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Regulations Would Exclude Construction Industry, Electricians

December 1, 1987

WASHINGTON (AP) _ The government on Monday proposed new regulations aimed at reducing the number of workers electrocuted on the job in certain industries by 40 percent, but electricians and farm and construction workers would be excluded.

Officials from the Occupational Safety and Health Administration said the proposed ″performance-oriented″ requirements for training, protective equipment and inspections plus new restrictions on the use of electrical equipment could prevent more than 100 deaths each year from electrocution.

In addition, the new regulations should reduce the number of serious injuries among some 4.8 million at-risk workers from about 7,700 to 5,200 per year, the agency said.

The federal Centers for Disease Control found in a five-year study of occupational deaths in Texas that electrocutions were the fifth leading cause of on-the-job fatalities among male workers.

The OSHA regulations would require an hour of on-the-job training each year for an estimated 2.5 million workers considered to be among the most at risk to death or injury from electrical shock.

Among them are 660,000 maintenance repairers, 450,000 electrical equipment assemblers, 420,00 electronic and TV service technicians and 250,000 heating, air conditioning and refrigeration mechanics.

Such ″qualified persons″ as electricians are excluded because they supposedly are already familiar with the hazards of electricity.

The other 2.3 million manufacturing, transportation, wholesale and retail trade and service workers would have to undergo 15 minutes to half an hour of training annually. Agriculture and construction workers would be excluded from the proposed regulations, even though one government study said half of all electrocutions occur in the construction industry.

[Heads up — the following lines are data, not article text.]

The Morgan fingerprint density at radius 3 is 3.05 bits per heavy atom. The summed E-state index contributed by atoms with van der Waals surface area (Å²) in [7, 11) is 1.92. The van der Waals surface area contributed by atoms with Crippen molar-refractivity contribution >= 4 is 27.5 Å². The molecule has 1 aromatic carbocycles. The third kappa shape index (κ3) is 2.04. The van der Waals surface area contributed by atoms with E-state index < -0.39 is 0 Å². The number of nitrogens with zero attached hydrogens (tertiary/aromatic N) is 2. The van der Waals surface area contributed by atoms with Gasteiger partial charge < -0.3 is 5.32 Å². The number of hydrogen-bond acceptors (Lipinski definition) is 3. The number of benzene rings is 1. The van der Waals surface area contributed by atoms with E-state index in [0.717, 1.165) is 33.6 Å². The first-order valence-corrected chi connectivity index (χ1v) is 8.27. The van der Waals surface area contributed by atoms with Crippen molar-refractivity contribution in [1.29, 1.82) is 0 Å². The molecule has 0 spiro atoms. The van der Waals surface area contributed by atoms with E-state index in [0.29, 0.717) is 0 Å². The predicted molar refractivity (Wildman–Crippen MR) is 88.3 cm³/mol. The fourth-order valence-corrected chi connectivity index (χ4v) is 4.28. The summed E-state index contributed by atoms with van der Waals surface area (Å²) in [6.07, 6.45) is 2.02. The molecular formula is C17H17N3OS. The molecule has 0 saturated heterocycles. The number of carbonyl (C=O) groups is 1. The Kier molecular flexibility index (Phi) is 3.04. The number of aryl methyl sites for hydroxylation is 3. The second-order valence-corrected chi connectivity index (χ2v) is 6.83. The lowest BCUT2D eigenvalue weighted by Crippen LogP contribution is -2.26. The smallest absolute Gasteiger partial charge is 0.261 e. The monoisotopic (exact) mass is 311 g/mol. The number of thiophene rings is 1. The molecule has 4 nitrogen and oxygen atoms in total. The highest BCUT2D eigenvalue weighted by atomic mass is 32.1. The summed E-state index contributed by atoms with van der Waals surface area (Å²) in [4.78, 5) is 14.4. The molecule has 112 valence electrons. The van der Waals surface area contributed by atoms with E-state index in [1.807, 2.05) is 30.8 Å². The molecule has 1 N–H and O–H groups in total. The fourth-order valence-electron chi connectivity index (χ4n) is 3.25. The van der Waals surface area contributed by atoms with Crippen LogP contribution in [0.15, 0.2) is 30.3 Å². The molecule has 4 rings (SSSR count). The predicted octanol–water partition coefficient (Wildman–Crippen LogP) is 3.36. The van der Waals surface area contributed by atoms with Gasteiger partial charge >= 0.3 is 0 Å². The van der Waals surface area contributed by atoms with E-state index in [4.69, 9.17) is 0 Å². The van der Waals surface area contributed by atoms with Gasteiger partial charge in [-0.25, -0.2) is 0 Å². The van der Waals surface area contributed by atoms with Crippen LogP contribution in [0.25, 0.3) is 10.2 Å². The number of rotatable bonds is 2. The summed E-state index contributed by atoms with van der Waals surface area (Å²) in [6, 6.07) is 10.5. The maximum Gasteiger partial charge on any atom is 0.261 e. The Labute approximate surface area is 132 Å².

In addition, the proposed regulations would require employers to ″de- energize″ electrical equipment when it poses a hazard to workers. Further, the regulations set forth lockout and tagging procedures to prevent equipment from being re-energized while risks continue.

Signs, barricades and, if necessary, guards would have to be stationed to warn workers of nearby electrical hazards.

Altogether, OSHA estimates the new regulations will cost employers more than $90 million a year to implement.

Assuming there is no swell of opposition, OSHA hopes to issue final regulations next fall and put them into effect in early 1989, said Susan Fleming, a spokeswoman for the agency.

But Diane Factor, an industrial hygienist for the AFL-CIO, said, ″I think we are going to have some problems.″

While stressing that she has taken only a cursory look at the proposal, Ms. Factor said its emphasis on a ″performance-based standard could be a code word for not have a strict standard.″

OSHA in 1981 adopted safety regulations governing the installation of electrical equipment. However, the agency has few regulations on the books now addressing day-to-day work practices involving electrical equipment.

Excluding construction and the installation and maintenance of electrical equipment, OSHA estimates that about 250 workers a year are electrocuted on the job and that unsafe worker practices are responsible for more than half the deaths.

Those unsafe practices include everything from poor supervision to inattentiveness, such as a worker’s unawareness of a power line overhead while carrying a metal ladder.

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